RSS

Configuring and using display picture in Exchange Server 2010

14 Dec
The process involved in uploading display pictures to the AD users and how to use this new functionality using Outlook 2010.The process involved in uploading display pictures to the AD users and how to use this new functionality using Outlook 2010.
 

This article is all about Thumbnailphoto attribute, we are going to upload users’ image files to that attribute and then the new applications like Outlook 2010 and future UC applications will be able to use that information to display the user picture.

Before starting the process to configure and test, we need to check a few requirements, as follows:

  • The ThumbnailPhoto attribute is limited to 102400 bytes which means 10KB. This limit is defined in the RangeUpper value of the attribute.
  • The file format is JPG
  • Keep in mind that information is going to Active Directory which means it may affect replication and also NTDS database size

Configuring Global Catalog

The first step of the process is to configure the replication of the attribute to the Global Catalog. The process is pretty straight forward and you can repeat these following steps:

  1. Logged on a Domain Controller
  2. Click on Start, Run and type in regsrv32 schmmgmt.dll and click OK, as shown in Figure 01


Figure 01

  1. A dialog box saying “DllRegisterServer in schmmgmt.dll succeeded” will show up. Just click on OK.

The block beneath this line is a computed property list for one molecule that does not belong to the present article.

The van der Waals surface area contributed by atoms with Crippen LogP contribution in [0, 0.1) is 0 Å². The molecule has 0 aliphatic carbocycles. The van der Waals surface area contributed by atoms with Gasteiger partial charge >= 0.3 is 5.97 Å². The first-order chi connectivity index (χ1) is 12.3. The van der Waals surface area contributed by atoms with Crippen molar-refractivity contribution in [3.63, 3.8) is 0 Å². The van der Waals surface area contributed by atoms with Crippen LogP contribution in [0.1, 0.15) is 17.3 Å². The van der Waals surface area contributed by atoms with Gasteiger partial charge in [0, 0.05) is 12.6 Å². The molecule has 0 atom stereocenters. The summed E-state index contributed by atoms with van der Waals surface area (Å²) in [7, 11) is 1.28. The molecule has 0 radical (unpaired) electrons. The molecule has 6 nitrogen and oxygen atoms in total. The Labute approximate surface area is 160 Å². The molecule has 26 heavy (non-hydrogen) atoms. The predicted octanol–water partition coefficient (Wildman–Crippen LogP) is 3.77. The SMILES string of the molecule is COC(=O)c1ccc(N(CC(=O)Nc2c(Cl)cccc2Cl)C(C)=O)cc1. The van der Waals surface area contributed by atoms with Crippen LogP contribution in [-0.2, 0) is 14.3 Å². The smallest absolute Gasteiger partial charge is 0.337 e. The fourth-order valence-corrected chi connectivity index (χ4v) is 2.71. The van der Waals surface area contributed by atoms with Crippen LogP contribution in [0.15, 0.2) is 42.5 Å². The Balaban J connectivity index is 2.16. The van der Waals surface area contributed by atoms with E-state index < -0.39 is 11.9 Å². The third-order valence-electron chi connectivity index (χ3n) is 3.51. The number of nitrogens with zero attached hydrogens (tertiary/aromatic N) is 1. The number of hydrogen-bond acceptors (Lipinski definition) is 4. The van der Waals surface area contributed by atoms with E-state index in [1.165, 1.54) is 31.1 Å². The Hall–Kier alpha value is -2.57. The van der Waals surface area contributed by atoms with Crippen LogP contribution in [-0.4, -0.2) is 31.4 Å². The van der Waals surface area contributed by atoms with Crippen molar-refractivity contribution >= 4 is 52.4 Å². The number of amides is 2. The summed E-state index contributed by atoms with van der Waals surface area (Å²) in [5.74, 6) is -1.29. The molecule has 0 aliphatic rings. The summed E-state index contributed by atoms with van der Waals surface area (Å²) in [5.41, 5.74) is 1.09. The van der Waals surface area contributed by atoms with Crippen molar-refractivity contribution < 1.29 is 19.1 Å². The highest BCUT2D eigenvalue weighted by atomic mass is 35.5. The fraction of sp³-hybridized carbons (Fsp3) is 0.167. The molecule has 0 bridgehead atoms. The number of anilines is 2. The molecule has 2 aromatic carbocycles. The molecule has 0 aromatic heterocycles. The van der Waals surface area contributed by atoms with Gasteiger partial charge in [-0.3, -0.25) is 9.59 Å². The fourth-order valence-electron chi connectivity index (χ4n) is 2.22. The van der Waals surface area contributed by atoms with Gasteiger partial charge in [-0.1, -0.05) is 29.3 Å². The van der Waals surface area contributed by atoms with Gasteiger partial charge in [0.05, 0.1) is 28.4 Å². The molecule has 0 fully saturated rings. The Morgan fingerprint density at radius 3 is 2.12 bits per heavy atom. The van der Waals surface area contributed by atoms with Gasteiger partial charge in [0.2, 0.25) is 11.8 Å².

Now that we have the Active Directory Schema registered we need to open it to configure the replication of the attribute. You can repeat these following steps to enable the replication, as follows:

  1. Logged on the same session where you have just executed the previous steps
  2. Click on Start, Run and type mmc and click on OK
  3. Click on File menu item and then click on Add/Remove Snap-ins…
  4. Click on Active Directory Schema on the Available snap-ins section, and then click on Add > button, as shown in the Figure 02. Click OK.


Figure 02

  1. Expand Active Directory Schema [<Your-Server-Name>] item
  2. Click on Attributes
  3. Look for thumbnailPhoto attribute and double click on it
  4. Check the option Replicate this attribute to the Global Catalog and click on OK, as shown in Figure 03.


Figure 03

That’s all we need from Active Directory, now it is time to upload the image files to the users’ thumbnailphoto attribute and start testing it.

Importing display pictures to the Active Directory Users